The proposal to hand the public service organisation over to the private sector was one of several recommendations by the Economic Regulation Authority announced this week.
REIWA president David Airey said Keystart was an excellent contributor to the housing market and must not be ‘messed with’.
“In particular, Keystart helps thousands of Western Australians get into their first home and out of the rental system,” Mr Airey said.
“Its services are targeted at people on low and fixed incomes and it plays a vital role in helping people with affordability and access to finance,” he said.
Keystart was established in 1989 and is wholly-owned by the Department of Housing. It can be used to buy an established home or to fund the purchase of a block of land and construction contract.
“Its services are available to all West Australian home buyers who meet their criteria and it’s not just for first home buyers; they can also assist eligible home buyers with subsequent purchases as well as helping some rural business owners and farmers with obtaining finance for either their dependants or their employees,” Mr Airey said.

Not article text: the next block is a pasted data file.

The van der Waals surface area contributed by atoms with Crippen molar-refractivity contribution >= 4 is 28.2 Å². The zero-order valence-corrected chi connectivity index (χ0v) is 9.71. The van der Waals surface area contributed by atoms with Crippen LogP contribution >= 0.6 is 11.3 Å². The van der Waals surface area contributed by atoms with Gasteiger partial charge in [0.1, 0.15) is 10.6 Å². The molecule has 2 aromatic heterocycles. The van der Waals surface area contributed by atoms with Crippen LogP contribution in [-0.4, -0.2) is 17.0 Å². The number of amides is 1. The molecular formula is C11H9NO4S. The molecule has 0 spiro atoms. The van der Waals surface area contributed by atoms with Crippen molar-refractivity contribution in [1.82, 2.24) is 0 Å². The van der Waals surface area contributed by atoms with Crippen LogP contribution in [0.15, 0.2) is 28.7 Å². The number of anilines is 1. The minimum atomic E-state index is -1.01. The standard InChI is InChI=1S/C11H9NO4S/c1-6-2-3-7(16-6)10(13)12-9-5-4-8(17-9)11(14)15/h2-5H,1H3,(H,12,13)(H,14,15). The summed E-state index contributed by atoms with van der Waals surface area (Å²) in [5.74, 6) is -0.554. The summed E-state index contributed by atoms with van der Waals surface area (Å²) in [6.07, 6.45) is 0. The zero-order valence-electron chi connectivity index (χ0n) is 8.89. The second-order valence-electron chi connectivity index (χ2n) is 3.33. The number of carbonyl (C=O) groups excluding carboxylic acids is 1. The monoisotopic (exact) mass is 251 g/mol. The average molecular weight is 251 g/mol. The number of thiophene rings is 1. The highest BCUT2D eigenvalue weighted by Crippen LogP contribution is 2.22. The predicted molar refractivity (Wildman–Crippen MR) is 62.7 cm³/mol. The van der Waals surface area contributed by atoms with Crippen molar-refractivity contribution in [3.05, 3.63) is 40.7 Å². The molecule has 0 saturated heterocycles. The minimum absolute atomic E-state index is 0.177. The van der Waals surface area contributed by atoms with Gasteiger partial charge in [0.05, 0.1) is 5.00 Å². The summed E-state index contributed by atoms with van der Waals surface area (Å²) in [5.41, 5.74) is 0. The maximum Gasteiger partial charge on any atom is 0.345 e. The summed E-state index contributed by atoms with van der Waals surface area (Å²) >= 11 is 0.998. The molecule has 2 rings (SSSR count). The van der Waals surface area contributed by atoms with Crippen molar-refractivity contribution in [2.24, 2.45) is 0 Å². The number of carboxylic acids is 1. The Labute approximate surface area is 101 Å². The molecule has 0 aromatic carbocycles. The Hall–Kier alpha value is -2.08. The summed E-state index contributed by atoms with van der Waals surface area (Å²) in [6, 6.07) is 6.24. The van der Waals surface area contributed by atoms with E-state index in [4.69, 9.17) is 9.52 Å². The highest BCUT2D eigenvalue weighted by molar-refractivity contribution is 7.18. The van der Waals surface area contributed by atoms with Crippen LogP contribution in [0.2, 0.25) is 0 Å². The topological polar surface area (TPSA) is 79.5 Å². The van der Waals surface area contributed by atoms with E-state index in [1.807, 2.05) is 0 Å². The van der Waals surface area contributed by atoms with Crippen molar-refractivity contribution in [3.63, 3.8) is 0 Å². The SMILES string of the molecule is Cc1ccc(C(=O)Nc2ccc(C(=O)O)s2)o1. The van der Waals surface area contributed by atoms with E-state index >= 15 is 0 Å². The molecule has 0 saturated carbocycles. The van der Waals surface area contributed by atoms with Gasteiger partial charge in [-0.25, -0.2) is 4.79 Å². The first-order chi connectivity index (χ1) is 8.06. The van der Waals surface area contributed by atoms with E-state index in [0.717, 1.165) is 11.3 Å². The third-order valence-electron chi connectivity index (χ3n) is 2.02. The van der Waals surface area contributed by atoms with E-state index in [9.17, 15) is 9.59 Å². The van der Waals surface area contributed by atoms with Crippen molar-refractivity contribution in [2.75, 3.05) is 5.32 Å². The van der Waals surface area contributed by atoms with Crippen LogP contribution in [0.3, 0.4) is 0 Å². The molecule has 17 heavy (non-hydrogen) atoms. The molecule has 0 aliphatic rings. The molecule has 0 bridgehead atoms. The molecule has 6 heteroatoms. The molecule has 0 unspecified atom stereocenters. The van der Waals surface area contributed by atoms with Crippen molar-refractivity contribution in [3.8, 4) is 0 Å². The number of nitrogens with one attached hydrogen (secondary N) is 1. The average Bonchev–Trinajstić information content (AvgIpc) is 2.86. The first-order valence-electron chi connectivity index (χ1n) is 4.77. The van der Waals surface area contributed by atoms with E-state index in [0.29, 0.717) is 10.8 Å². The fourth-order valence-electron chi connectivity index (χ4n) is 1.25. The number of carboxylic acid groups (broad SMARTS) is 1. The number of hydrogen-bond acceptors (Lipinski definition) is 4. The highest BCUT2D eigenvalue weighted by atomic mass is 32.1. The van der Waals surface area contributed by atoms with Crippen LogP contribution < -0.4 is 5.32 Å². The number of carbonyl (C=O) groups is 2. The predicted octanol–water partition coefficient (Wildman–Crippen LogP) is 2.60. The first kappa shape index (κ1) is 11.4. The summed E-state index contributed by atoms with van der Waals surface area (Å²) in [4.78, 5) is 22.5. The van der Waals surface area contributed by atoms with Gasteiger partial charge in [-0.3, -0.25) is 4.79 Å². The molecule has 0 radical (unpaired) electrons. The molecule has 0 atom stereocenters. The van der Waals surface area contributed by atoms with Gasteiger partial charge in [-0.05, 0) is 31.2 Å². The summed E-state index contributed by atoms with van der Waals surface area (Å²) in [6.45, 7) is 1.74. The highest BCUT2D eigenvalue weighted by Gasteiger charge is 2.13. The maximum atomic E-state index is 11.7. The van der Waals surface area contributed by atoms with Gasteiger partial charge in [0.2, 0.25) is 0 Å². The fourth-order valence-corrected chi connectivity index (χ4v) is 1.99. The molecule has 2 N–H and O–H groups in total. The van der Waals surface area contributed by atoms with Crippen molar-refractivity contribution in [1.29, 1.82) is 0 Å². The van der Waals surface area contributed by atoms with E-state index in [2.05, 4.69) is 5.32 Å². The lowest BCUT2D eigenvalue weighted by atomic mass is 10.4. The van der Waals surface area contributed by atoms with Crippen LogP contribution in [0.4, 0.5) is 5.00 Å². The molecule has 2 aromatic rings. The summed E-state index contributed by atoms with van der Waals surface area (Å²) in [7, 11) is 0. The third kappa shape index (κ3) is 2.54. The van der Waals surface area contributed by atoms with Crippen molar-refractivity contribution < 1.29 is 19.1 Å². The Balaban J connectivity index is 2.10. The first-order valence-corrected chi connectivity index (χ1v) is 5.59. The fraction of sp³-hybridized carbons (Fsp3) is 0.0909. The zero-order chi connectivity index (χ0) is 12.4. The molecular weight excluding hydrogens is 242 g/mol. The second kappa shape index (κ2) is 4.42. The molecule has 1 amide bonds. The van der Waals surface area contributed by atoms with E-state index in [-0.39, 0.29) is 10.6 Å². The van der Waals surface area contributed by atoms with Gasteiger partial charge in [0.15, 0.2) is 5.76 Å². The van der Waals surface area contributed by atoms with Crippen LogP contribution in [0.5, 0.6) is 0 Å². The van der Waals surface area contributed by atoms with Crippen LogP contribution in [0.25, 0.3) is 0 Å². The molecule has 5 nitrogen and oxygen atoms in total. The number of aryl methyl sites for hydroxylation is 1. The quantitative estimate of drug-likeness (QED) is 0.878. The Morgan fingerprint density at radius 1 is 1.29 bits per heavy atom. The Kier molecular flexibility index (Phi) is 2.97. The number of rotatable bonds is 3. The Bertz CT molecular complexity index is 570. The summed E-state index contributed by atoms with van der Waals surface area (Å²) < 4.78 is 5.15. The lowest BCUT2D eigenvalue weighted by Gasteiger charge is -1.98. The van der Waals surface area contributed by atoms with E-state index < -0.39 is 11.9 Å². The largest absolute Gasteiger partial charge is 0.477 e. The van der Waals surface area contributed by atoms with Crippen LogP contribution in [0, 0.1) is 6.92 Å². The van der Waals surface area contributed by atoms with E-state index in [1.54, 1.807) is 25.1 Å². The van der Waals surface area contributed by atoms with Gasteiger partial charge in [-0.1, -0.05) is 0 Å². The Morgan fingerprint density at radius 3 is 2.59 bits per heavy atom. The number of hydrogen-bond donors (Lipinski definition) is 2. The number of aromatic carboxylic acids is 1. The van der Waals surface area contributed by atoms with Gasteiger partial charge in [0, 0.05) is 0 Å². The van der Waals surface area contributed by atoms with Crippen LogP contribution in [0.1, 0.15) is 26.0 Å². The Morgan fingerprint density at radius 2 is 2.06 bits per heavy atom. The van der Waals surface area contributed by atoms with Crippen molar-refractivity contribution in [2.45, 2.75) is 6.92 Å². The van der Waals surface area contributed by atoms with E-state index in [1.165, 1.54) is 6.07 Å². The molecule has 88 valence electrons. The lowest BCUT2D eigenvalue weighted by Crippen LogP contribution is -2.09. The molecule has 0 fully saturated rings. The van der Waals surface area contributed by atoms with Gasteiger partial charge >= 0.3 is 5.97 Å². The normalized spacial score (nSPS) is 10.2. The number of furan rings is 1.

“This is not a role suited to the private sector and specialised lending to people with modest means should remain a government service to help with a stable housing market and with social equity,” he said.
Mr Airey said the first home buyer’s market had been very strong over the last two years but was now trending down.
“Affordability is the main issue for those trying to get a foot on the property ladder, but the combination of low interest rates, stamp duty exemptions and the First Home Owners Grant is behind the recent surge,” he said.
“However, these conditions will not always be in place and a strong, government-backed Keystart is needed to bolster the lower quartile of the housing market.”
Mr Airey said that real estate agents often worked with Keystart clients to help them into home ownership.
“The value to the community of this state-owned organisation cannot be underestimated,” he said.